○ Going along to get along

○ The attitude is formed to gain a reward or avoid a punishment

● Identification: attitudes formed to conform to another person or group ○ Becoming part of an identity you’re trying to hold on to

● Highest level: internalization

○ Hardest to change

○ Attitude strongly linked to consumer’s value system

Hierarchy models (as discussed in class)

● High involvement: Begins with thinking (cognitive stage) → then we feel (affective stage) → then we take action or not (behavior stage)

● Low involvement: think → do → feel

● Experiential: feel → do → think

○ Emotional contagion

The four theories of attitudes (functionalist, cognitive dissonance, self-perception, balance) ● Functionalist theory​: attitudes change when they no longer serve their function

● Cognitive dissonance theory: ​we want to solve a dissonance/unbalance in our mind; inconsistency is uncomfortable

● Self perception theory​: we infer attitudes from our behavior; we observe our behavior, then draw reasonable inferences; thought of by Bem

● Balance theory​: how people develop their relationships with people and with things in their environment

Persuasion and compliance

● Persuasion​: attempt to change attitudes and subsequently behavior Bem and self-perception (mentioned above)

Heider and balance

● Heider developed the balance theory

● Triad attitude structures

○ Person and his perceptions

○ An attitude objects

○ Some other person/object

Fishbein’s models, including reasoned action, social pressure example video re: smoking ● Multi-attribute attitude models: Fishbein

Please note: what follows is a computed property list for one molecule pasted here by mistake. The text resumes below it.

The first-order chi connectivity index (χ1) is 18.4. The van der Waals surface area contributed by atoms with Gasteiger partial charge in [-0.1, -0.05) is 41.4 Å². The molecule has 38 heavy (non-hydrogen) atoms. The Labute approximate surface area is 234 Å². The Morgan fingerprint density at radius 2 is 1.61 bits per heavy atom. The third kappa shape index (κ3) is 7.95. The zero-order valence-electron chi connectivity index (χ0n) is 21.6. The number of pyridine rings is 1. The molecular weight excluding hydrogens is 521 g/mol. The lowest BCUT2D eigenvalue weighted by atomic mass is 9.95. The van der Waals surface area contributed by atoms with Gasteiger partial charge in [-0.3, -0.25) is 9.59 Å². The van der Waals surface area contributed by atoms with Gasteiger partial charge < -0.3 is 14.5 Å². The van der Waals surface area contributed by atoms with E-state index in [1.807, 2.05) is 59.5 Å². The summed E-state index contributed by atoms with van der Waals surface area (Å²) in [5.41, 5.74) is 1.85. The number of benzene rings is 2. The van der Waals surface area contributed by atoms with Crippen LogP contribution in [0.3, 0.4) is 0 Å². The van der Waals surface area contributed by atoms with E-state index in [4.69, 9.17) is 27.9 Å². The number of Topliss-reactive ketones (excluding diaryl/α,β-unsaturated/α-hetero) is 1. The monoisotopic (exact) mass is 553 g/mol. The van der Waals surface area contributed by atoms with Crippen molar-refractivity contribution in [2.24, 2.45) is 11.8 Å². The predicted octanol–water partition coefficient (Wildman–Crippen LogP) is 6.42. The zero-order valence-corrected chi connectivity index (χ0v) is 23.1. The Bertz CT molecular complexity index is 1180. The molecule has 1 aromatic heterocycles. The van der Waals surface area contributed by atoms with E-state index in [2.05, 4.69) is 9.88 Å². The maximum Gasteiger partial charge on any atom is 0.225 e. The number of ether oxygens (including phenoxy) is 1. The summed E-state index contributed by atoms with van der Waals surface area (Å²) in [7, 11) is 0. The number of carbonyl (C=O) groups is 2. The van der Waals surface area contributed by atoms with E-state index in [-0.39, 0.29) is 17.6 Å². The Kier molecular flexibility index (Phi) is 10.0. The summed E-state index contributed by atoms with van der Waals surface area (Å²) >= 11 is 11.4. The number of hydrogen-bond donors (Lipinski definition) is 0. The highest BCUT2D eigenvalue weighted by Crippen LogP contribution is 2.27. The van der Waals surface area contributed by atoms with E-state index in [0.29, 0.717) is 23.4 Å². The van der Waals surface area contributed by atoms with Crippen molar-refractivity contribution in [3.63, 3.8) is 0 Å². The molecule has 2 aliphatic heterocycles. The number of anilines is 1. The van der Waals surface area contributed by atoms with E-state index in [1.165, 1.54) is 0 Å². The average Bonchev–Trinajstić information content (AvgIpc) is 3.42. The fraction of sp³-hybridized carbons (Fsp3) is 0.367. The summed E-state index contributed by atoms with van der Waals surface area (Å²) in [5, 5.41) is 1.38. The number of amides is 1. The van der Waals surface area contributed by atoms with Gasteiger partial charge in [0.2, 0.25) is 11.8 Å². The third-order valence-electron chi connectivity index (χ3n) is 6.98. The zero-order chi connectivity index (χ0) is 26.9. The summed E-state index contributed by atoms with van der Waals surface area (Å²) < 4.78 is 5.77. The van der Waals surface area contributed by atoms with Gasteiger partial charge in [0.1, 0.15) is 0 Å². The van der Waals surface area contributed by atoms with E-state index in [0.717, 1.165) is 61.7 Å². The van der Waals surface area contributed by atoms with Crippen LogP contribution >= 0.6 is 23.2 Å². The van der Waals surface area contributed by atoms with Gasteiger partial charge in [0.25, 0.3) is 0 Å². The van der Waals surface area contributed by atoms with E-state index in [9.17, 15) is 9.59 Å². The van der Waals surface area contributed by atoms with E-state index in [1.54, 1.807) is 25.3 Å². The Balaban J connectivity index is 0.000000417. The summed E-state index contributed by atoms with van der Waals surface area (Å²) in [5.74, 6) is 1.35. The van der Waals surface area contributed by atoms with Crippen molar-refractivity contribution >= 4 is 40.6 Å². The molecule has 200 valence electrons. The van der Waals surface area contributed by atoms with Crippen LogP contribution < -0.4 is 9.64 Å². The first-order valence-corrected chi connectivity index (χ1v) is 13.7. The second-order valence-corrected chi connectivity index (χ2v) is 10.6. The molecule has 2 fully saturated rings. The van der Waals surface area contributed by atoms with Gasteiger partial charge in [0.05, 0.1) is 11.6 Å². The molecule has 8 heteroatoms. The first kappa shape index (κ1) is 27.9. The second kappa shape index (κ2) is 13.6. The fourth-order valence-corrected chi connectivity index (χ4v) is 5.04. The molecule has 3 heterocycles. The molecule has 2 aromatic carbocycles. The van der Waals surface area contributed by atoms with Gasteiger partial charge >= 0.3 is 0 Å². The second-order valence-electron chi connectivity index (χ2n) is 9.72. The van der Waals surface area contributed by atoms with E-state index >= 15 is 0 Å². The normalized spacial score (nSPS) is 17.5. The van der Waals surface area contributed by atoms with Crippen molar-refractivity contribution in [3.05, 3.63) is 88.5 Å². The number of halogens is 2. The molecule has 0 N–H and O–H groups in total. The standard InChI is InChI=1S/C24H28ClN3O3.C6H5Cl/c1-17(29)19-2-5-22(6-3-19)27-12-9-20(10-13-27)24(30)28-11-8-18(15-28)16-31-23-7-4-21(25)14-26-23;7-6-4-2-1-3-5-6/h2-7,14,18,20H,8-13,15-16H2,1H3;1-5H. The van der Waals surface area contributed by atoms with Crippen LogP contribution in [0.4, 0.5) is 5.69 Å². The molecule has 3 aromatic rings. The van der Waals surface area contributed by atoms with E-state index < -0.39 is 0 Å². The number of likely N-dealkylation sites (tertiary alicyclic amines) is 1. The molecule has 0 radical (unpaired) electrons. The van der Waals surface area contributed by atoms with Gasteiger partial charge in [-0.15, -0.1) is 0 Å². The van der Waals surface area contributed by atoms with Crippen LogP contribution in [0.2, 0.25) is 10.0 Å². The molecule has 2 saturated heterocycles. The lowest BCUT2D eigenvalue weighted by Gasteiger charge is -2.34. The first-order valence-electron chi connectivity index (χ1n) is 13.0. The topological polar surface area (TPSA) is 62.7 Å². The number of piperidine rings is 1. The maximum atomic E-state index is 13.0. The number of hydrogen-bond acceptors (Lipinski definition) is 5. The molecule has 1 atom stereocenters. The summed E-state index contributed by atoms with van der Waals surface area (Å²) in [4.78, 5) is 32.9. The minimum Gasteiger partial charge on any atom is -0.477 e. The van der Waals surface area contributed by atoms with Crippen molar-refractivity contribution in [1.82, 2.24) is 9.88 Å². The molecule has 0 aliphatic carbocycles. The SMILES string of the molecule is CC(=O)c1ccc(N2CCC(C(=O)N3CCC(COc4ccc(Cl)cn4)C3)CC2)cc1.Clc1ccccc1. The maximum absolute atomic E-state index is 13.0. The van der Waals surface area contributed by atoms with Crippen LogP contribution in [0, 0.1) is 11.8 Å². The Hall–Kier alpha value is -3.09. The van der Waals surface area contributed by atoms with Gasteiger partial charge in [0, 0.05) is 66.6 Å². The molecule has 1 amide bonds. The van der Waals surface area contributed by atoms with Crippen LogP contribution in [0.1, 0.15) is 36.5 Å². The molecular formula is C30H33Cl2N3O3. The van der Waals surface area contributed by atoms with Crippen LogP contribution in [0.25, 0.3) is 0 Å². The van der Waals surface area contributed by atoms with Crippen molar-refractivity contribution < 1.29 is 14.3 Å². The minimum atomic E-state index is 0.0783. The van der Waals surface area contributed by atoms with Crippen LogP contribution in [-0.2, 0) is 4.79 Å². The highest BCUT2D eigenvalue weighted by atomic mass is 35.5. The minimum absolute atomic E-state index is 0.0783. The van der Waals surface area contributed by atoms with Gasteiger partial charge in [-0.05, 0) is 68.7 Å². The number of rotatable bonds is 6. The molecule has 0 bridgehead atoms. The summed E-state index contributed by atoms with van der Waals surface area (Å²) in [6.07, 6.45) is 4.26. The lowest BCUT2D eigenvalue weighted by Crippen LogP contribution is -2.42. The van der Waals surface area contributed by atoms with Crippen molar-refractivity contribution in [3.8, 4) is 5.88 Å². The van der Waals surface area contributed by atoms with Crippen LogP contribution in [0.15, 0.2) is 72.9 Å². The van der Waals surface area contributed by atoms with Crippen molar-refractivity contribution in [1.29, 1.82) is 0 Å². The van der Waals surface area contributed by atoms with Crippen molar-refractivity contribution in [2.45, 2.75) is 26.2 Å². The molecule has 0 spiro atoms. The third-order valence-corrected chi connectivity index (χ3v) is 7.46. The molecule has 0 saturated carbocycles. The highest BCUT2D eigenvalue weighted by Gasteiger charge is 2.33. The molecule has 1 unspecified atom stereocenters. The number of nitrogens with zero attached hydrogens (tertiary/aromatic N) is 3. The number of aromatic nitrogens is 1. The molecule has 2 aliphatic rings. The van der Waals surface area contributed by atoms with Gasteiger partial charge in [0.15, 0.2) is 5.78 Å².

○ Attributes of the attitude object

○ Beliefs about the attitude object

○ Importance weights, evaluation

● Fishbein model:

○ Capitalize on relative advantage

○ Strengthen perceived product/attribute linkages

○ Add a new attribute

○ Influence competitors’ ratings

Norms

● Advertisers use social norms in marketing

Behavior

● Behavior​: actions someone takes toward the object or in some cases at least their intentions to take action about it

Celebrity endorsements

● Celebrity endorsements are often used in ads to create a positive connection between the product/service and the consumer

ELM and route to persuasion (book and lecture)

● Elaboration likelihood model:​ when unmotivated or overtaxed, we follow the peripheral route

○ Less focused on careful evaluation

○ Focus on surface characteristics

○ Temporary change results

● ELM: when motivated and able to pay attention, our information processing follows the central route in decision-making

○ We think carefully

○ Integrate info into schemas

○ Can lead to permanent change - but have to dig really dip

Communication models

● Older, linear models involved much less feedback than newer, interactive models ○ Due to technology, social media

Two factor theory

● Two factor theory​: fine line between familiarity and boredom

○ Proposes that 2 separate psychological processes operate when we repeatedly show an ad to a viewer

Source, source characteristics, risk, source examples from lecture; Message factors, content ● What to consider in message development